Contributor—Mark DeVries, President of Ministry Architects
Most of us in the “profession” of ministry were not trained to lead. We were trained to speak. We were trained to teach, to preach, to visit, to exegete, maybe even to manage.
But few of us were taught to lead.
Leaders place a premium on setting a course, galvanizing a team, and moving the needle.
Managers do the important work of keeping the status quo on schedule—meeting deadlines, running meetings, keeping up with tasks. Most who stay in ministry, by necessity, develop management skills.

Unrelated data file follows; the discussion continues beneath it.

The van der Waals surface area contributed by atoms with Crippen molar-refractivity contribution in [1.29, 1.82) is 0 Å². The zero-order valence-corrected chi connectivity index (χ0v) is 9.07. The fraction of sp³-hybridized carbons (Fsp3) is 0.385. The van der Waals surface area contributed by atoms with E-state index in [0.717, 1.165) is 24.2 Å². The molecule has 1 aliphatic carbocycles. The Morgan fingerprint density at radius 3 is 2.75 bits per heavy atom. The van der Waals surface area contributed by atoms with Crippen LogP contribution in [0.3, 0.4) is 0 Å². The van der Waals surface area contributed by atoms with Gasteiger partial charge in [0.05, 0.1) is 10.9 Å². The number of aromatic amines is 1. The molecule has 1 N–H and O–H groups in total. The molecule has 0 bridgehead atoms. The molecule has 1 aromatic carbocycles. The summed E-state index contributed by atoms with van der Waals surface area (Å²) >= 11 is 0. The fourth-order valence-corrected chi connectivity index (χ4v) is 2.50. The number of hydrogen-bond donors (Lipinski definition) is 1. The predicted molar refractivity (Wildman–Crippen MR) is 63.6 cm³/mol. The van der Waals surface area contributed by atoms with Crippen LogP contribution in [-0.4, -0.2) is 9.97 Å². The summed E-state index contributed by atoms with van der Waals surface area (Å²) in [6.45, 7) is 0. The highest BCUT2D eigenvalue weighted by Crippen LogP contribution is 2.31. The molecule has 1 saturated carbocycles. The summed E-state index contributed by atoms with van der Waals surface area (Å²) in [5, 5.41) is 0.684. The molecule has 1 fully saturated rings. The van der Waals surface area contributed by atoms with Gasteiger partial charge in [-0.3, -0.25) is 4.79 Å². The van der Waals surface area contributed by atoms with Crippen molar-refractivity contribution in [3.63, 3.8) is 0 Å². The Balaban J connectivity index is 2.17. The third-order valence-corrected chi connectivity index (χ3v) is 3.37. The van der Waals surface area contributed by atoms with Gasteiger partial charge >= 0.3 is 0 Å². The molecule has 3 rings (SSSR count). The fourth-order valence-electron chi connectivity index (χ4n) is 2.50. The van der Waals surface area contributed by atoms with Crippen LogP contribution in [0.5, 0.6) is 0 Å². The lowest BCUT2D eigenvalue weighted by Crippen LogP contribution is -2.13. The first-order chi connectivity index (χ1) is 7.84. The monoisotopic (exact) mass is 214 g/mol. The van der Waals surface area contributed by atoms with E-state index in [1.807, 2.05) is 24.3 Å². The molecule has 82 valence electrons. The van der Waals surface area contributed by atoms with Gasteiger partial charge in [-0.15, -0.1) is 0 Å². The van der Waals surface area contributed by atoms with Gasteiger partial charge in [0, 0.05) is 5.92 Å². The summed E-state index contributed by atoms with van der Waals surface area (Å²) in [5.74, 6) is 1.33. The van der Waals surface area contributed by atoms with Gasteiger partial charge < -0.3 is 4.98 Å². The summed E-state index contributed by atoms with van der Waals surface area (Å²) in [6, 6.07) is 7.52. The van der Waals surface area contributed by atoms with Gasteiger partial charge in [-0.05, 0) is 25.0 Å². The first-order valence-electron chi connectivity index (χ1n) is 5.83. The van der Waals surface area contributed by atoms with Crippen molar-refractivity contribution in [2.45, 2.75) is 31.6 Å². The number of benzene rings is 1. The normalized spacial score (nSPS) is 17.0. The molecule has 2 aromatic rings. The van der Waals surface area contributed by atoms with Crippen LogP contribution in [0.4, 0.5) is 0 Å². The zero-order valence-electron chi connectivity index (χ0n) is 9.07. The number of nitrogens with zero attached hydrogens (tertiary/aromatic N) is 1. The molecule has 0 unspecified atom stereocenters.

But leaders are more rare. Leaders take us into unknown places, the places where we have not yet been.
Managers apply grit and determination to stay the course, to help us do better than what we have been doing.
But without a leader, a ministry will find itself, at best, working efficiently to hit yesterday’s targets.
Management tasks flock to us like hungry pigeons. Leadership tasks—at least the game-changing ones—must be sought out one by one.
What would it take to raise up a generation of leaders equipped to walk the church into its next chapter and through the uncertainty and disequilibrium that will comes with that walk?